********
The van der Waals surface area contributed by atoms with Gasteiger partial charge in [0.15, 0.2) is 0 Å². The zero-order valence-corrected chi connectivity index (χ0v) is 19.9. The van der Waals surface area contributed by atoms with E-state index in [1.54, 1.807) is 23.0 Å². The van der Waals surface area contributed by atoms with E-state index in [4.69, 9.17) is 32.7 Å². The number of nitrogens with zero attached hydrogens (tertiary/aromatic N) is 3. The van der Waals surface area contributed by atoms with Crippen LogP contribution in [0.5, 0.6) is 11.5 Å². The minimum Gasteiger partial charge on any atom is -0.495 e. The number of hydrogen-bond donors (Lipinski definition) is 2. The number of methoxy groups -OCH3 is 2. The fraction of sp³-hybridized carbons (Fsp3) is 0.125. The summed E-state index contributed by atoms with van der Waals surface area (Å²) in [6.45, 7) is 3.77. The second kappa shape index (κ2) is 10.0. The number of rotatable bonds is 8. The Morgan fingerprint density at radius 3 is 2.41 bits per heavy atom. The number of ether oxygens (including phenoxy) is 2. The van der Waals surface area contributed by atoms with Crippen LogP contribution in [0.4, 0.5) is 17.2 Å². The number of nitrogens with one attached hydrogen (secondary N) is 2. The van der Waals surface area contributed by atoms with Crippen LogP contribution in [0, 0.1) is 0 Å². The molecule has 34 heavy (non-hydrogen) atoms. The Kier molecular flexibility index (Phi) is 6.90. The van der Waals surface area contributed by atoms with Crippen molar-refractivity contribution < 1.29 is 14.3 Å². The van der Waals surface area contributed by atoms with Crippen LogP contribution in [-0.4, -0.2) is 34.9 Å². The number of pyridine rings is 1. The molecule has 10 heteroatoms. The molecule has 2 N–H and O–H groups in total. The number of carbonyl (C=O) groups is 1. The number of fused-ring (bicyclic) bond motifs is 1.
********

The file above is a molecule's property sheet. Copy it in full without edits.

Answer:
The van der Waals surface area contributed by atoms with Gasteiger partial charge in [0.15, 0.2) is 0 Å². The zero-order valence-corrected chi connectivity index (χ0v) is 19.9. The van der Waals surface area contributed by atoms with E-state index in [1.54, 1.807) is 23.0 Å². The van der Waals surface area contributed by atoms with E-state index in [4.69, 9.17) is 32.7 Å². The number of nitrogens with zero attached hydrogens (tertiary/aromatic N) is 3. The van der Waals surface area contributed by atoms with Crippen LogP contribution in [0.5, 0.6) is 11.5 Å². The minimum Gasteiger partial charge on any atom is -0.495 e. The number of hydrogen-bond donors (Lipinski definition) is 2. The number of methoxy groups -OCH3 is 2. The fraction of sp³-hybridized carbons (Fsp3) is 0.125. The summed E-state index contributed by atoms with van der Waals surface area (Å²) in [6.45, 7) is 3.77. The second kappa shape index (κ2) is 10.0. The number of rotatable bonds is 8. The Morgan fingerprint density at radius 3 is 2.41 bits per heavy atom. The number of ether oxygens (including phenoxy) is 2. The van der Waals surface area contributed by atoms with Crippen LogP contribution in [0.4, 0.5) is 17.2 Å². The number of nitrogens with one attached hydrogen (secondary N) is 2. The van der Waals surface area contributed by atoms with Crippen LogP contribution in [0, 0.1) is 0 Å². The molecule has 34 heavy (non-hydrogen) atoms. The Kier molecular flexibility index (Phi) is 6.90. The van der Waals surface area contributed by atoms with Crippen molar-refractivity contribution < 1.29 is 14.3 Å². The van der Waals surface area contributed by atoms with Crippen LogP contribution in [-0.4, -0.2) is 34.9 Å². The number of pyridine rings is 1. The molecule has 10 heteroatoms. The molecule has 2 N–H and O–H groups in total. The number of carbonyl (C=O) groups is 1. The number of fused-ring (bicyclic) bond motifs is 1.